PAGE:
In prospect for 1962 is a growing revolt against statistics as an index of spiritual health. According to key observers of the religious scene, American church leaders are increasingly skeptical of arithmetical approaches to religious vitality.
A CHRISTIANITY TODAY sampling at the turn of the year confirmed this tendency of an increasing number of influential churchmen to discount numerical data.
This de-emphasis on statistics comes, curiously, during an appreciable leveling-off of the U. S. religious boom of recent years, and at a time when many observers are beginning to inquire about the pragmatic success of ecumenical mergers in addition to spiritual trends in general. Church membership gains are barely keeping pace with the population increase. Fewer students are enrolling in accredited seminary programs leading primarily to the pastoral ministry (see box). Construction of new churches fell off in 1961 for the first time in a number of years. Some Protestant causes are sorely lagging in financial support.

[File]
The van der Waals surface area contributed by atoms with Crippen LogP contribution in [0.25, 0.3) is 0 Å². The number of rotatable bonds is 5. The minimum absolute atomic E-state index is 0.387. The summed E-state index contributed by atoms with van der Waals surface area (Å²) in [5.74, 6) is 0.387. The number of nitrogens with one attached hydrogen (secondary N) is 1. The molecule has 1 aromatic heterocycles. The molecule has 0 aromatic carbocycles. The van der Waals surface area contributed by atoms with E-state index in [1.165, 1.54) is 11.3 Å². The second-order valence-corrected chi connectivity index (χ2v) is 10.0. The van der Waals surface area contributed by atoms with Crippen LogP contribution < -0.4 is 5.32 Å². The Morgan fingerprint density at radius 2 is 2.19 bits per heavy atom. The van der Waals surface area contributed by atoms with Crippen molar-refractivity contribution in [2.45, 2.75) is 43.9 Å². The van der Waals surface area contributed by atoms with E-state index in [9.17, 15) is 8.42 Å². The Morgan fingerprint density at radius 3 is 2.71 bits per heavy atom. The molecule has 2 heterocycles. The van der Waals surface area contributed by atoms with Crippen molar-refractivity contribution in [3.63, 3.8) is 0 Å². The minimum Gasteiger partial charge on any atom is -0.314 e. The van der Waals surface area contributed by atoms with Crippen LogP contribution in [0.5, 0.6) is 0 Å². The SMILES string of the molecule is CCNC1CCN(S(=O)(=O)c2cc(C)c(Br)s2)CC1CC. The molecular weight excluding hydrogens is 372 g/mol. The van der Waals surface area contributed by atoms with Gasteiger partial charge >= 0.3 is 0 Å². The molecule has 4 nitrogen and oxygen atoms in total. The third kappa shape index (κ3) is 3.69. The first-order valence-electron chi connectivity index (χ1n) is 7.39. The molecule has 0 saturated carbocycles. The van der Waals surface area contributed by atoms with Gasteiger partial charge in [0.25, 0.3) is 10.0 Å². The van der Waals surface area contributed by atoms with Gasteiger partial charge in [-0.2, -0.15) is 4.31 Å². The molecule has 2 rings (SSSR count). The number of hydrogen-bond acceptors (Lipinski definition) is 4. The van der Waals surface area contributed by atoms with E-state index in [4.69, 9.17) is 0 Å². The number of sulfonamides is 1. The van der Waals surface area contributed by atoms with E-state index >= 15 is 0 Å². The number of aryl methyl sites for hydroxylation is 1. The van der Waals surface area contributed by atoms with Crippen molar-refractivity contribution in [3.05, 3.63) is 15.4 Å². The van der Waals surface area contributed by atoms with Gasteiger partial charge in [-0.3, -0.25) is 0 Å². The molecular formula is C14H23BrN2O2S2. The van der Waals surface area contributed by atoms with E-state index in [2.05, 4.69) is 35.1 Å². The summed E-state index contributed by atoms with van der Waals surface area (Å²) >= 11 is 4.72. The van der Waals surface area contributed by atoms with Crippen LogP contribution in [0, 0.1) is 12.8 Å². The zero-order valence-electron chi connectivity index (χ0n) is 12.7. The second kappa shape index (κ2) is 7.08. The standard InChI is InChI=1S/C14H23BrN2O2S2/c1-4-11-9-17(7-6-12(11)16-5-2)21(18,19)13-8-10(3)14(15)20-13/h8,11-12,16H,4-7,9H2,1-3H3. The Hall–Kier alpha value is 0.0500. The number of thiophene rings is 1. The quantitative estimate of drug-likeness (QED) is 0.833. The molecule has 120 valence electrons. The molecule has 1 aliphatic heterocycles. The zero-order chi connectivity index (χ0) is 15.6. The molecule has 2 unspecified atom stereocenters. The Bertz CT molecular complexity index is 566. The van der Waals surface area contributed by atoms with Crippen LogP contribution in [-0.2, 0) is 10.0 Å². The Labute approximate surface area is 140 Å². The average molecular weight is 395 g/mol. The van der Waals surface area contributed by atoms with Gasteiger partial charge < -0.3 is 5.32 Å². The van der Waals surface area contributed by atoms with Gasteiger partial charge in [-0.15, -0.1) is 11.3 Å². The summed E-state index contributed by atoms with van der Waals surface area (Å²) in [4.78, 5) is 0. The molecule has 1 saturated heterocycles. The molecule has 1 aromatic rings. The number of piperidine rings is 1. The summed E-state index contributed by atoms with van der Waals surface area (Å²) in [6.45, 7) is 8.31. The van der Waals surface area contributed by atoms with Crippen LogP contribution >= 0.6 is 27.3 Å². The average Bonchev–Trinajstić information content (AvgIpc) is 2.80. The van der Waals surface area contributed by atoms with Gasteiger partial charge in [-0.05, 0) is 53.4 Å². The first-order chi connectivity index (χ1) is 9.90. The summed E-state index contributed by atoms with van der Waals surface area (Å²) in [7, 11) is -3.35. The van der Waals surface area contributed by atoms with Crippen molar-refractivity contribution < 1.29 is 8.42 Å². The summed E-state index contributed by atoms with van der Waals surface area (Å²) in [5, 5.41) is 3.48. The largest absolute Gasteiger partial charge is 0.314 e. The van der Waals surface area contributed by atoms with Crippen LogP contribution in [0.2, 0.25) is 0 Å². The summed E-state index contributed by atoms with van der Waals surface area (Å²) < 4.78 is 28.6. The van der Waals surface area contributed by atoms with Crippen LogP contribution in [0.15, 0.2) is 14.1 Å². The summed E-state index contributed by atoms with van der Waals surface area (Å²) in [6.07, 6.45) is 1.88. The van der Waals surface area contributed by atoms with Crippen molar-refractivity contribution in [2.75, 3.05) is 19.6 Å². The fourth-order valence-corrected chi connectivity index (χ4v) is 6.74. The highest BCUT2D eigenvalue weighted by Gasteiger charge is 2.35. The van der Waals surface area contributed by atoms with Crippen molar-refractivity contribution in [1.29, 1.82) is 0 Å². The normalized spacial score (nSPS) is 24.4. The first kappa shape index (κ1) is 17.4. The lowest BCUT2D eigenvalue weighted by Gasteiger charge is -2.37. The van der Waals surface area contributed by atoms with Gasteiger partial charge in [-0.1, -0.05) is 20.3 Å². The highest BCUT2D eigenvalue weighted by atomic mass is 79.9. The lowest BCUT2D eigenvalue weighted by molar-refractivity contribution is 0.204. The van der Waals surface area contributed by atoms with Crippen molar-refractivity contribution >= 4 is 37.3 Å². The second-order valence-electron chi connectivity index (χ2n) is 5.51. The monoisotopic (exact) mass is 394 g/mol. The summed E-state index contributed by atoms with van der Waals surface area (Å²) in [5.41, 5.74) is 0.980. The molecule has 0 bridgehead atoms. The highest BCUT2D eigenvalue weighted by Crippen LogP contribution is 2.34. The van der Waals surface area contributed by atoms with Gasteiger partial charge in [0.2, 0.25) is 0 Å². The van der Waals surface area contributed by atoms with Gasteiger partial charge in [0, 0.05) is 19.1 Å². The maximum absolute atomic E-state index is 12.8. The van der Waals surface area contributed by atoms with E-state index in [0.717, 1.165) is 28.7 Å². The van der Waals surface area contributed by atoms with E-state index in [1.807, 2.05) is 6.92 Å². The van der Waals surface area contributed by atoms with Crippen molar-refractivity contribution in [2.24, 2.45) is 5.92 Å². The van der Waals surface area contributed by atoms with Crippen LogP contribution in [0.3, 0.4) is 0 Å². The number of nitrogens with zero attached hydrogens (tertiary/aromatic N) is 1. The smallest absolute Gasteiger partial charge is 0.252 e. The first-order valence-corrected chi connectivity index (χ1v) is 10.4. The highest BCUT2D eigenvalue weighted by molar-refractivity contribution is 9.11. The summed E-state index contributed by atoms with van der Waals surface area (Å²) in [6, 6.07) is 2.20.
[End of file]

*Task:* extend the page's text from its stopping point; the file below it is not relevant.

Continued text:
Dr. D. Elton Trueblood, recognized authority on the American church scene, foresees an upsurge, however, in the growth of small fellowships of Christian witness, extending across theological lines.
He distinguishes between a growth “on paper” and “in reality,” citing the fact that membership figures are “deceptive.”
“I hope for a great deepening of the lay ministry,” Trueblood adds, “but I am not sure it will occur.”
Dr. Edgar H. S. Chandler, religious affairs adviser of the United States Information Agency, also tends to give less attention to religious statistics.
Chandler expects a “deep implementation of the ecumenical spirit” to characterize American church life during 1962. He is executive vice president of the Church ...1
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